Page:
Pharmaceuticals

While automated control use for drug mixing, especially for combination drugs, increases the efficiency of the process lack of proper security protocols in place leaves pharmaceutical companies open to serious risk of costly cyber-attack. Networks that were once siloed are now connected to IT. The life-critical OT operations of pharmaceutical manufacturing make theirs one of the most risk-vulnerable systems. Protecting these systems from internal and external attacks and errors requires a multi-level strategy.

Packaging

Giant packaging industry player WestRock recently reported a ransomware attack. WestRock says the incident is being managed but its impact may well damage the company financially. Details of the incident were not shared, but it was reported the attack affected both IT and OT systems, a reminder that linking of the two is not advisable without proper protocols. Seven or more ransomware families are known to attack industrial software, so the risk is definitely real.

Cosmetics and personal care products

In 2020 Avon, a subsidiary of Natura and Company suffered a cyberattack which halted some of its systems.

The incident apparently affected operations, though details were not shared. Cosmetics is another manufacturing industry which could be quite adversely affected if an automated production line was ordered to compose an incorrect mix of ingredients, rendering the end product ineffective or hazardous, resulting in lost profits, or worse.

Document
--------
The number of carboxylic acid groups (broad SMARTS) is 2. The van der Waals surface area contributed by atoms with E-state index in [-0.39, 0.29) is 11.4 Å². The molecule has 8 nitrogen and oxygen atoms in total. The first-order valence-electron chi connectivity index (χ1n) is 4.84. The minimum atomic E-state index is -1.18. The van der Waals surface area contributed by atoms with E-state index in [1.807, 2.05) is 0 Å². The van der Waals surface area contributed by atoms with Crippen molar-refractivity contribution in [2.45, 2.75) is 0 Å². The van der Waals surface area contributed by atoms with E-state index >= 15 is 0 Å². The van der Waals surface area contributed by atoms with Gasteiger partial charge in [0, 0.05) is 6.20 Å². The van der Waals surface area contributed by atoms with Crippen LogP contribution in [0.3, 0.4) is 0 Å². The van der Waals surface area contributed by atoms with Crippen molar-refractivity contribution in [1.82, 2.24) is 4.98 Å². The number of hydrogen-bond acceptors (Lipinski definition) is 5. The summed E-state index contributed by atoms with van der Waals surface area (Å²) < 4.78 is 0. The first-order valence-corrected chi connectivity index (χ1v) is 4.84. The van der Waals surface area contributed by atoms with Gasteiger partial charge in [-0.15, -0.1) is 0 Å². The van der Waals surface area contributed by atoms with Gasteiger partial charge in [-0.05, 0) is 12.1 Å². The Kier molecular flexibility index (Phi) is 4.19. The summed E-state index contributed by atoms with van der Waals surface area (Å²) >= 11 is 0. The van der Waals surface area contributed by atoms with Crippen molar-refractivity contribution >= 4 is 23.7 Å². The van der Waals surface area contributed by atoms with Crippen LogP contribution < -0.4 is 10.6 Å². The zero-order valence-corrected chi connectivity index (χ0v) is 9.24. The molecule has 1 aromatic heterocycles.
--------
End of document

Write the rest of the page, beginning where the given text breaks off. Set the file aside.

Water treatment

On February 5, 2021, a hacker attacked an Oldsmar, Florida water treatment facility, briefly adjusting the levels of sodium hydroxide from 100 parts per million to 11,100 parts per million, before an alert employee spotted the error.

The method of attack was the abuse of remote access credentials that were shared between employees. It seems this attack could have been prevented with the addition of more securely configured remote engineering access. Employees were apparently allowed remote access to their ICS systems with a software package which was not securely configured. Also, it seems reasonable to question why the HMI application allowed such an unsafe value for sodium hydroxide.

Power/utility facilities

Utilities may be alarmingly vulnerable to cyberattacks affecting their operational structure. Many experts agree that the increasing tendency to link IT and OT at power generation locations is extremely risky unless implemented with proper protocols. Cybersecurity strategies to place barriers between IT and OT, like those listed above, are even more important for critical industries like power generation which affect the well-being of so many.

Partnering with the right solution provider is considered the best way to secure operational technology data against cyberattacks. Contact us for more information about how our services can help protect automation and control environments for every major business sector.

 

Image Credit: Freepik @ Creative Commons


Welcome to the ICA Blog

SUBSCRIBE FOR BLOG UPDATES

Recent Blog Articles

While ransomware is not a novel form of cybercrime, the rapid uptick in frequenc...

READ ARTICLE

Learn how to keep your IIoT devices and networks safe from malicious actors usin...

READ ARTICLE

In this article, we’ll discuss why industrial automation programs need a disas...

READ ARTICLE